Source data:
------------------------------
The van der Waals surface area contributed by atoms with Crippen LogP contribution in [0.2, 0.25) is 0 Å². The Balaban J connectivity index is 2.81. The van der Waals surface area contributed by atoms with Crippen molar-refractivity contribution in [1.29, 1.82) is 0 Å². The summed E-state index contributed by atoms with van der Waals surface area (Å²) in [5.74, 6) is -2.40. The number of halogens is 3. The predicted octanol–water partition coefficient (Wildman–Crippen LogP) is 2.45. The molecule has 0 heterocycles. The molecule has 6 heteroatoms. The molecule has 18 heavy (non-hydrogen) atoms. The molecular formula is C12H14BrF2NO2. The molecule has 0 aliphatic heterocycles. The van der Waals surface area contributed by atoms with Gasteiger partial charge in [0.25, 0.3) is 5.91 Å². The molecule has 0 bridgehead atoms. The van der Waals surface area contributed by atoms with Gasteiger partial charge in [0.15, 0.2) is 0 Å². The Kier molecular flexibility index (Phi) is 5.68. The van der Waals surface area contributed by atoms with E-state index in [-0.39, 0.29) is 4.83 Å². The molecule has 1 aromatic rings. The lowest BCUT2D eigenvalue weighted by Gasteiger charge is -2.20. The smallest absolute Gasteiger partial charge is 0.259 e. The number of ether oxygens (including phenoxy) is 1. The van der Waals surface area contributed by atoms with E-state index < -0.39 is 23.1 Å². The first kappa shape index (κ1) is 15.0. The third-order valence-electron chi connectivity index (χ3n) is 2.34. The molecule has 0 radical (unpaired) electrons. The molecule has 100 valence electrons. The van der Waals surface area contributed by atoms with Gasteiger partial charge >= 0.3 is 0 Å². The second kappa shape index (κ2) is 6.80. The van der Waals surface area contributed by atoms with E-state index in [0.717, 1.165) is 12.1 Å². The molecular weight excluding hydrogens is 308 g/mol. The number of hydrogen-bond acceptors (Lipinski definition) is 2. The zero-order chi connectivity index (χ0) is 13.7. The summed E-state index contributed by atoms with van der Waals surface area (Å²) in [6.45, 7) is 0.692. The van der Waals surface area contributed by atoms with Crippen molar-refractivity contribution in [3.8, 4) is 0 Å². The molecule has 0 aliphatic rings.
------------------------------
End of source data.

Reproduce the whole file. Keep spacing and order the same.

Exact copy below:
The van der Waals surface area contributed by atoms with Crippen LogP contribution in [0.2, 0.25) is 0 Å². The Balaban J connectivity index is 2.81. The van der Waals surface area contributed by atoms with Crippen molar-refractivity contribution in [1.29, 1.82) is 0 Å². The summed E-state index contributed by atoms with van der Waals surface area (Å²) in [5.74, 6) is -2.40. The number of halogens is 3. The predicted octanol–water partition coefficient (Wildman–Crippen LogP) is 2.45. The molecule has 0 heterocycles. The molecule has 6 heteroatoms. The molecule has 18 heavy (non-hydrogen) atoms. The molecular formula is C12H14BrF2NO2. The molecule has 0 aliphatic heterocycles. The van der Waals surface area contributed by atoms with Gasteiger partial charge in [0.25, 0.3) is 5.91 Å². The molecule has 0 bridgehead atoms. The van der Waals surface area contributed by atoms with Gasteiger partial charge in [0.15, 0.2) is 0 Å². The Kier molecular flexibility index (Phi) is 5.68. The van der Waals surface area contributed by atoms with E-state index in [-0.39, 0.29) is 4.83 Å². The molecule has 1 aromatic rings. The lowest BCUT2D eigenvalue weighted by Gasteiger charge is -2.20. The smallest absolute Gasteiger partial charge is 0.259 e. The number of ether oxygens (including phenoxy) is 1. The van der Waals surface area contributed by atoms with E-state index < -0.39 is 23.1 Å². The first kappa shape index (κ1) is 15.0. The third-order valence-electron chi connectivity index (χ3n) is 2.34. The molecule has 0 radical (unpaired) electrons. The molecule has 100 valence electrons. The van der Waals surface area contributed by atoms with Gasteiger partial charge >= 0.3 is 0 Å². The second kappa shape index (κ2) is 6.80. The van der Waals surface area contributed by atoms with E-state index in [0.717, 1.165) is 12.1 Å². The molecular weight excluding hydrogens is 308 g/mol. The number of hydrogen-bond acceptors (Lipinski definition) is 2. The zero-order chi connectivity index (χ0) is 13.7. The summed E-state index contributed by atoms with van der Waals surface area (Å²) in [6.45, 7) is 0.692. The van der Waals surface area contributed by atoms with Crippen molar-refractivity contribution in [3.8, 4) is 0 Å². The molecule has 0 aliphatic rings.